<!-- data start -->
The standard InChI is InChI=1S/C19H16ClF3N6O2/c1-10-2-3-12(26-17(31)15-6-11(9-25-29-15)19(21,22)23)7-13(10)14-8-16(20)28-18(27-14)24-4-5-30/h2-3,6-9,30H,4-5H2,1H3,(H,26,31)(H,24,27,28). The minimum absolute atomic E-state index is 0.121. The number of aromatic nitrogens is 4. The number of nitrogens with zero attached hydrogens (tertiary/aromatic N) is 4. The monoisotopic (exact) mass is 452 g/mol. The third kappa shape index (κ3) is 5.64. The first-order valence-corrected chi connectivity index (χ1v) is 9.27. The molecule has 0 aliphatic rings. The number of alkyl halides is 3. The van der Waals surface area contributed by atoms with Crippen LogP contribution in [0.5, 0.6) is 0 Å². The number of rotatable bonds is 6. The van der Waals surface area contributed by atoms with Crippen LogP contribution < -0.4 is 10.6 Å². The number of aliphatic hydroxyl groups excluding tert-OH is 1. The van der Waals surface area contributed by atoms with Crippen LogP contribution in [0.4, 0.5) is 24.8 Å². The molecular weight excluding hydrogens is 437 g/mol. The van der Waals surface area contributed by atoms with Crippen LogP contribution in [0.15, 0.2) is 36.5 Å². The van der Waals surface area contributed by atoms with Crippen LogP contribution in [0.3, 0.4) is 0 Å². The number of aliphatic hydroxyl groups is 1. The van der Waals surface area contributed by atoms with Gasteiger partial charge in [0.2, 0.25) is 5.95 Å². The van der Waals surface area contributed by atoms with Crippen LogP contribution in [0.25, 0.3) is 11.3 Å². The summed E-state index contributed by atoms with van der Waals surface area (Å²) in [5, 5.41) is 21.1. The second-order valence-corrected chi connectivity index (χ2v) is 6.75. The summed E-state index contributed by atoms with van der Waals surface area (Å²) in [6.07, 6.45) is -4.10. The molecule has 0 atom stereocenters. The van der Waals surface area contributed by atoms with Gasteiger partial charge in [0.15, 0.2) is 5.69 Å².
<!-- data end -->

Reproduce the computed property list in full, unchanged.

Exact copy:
The standard InChI is InChI=1S/C19H16ClF3N6O2/c1-10-2-3-12(26-17(31)15-6-11(9-25-29-15)19(21,22)23)7-13(10)14-8-16(20)28-18(27-14)24-4-5-30/h2-3,6-9,30H,4-5H2,1H3,(H,26,31)(H,24,27,28). The minimum absolute atomic E-state index is 0.121. The number of aromatic nitrogens is 4. The number of nitrogens with zero attached hydrogens (tertiary/aromatic N) is 4. The monoisotopic (exact) mass is 452 g/mol. The third kappa shape index (κ3) is 5.64. The first-order valence-corrected chi connectivity index (χ1v) is 9.27. The molecule has 0 aliphatic rings. The number of alkyl halides is 3. The van der Waals surface area contributed by atoms with Crippen LogP contribution in [0.5, 0.6) is 0 Å². The number of rotatable bonds is 6. The van der Waals surface area contributed by atoms with Crippen LogP contribution < -0.4 is 10.6 Å². The number of aliphatic hydroxyl groups excluding tert-OH is 1. The van der Waals surface area contributed by atoms with Crippen LogP contribution in [0.4, 0.5) is 24.8 Å². The molecular weight excluding hydrogens is 437 g/mol. The van der Waals surface area contributed by atoms with Crippen LogP contribution in [0.15, 0.2) is 36.5 Å². The van der Waals surface area contributed by atoms with Crippen LogP contribution in [0.3, 0.4) is 0 Å². The number of aliphatic hydroxyl groups is 1. The van der Waals surface area contributed by atoms with Gasteiger partial charge in [0.2, 0.25) is 5.95 Å². The van der Waals surface area contributed by atoms with Crippen LogP contribution in [0.25, 0.3) is 11.3 Å². The summed E-state index contributed by atoms with van der Waals surface area (Å²) in [5, 5.41) is 21.1. The second-order valence-corrected chi connectivity index (χ2v) is 6.75. The summed E-state index contributed by atoms with van der Waals surface area (Å²) in [6.07, 6.45) is -4.10. The molecule has 0 atom stereocenters. The van der Waals surface area contributed by atoms with Gasteiger partial charge in [0.15, 0.2) is 5.69 Å².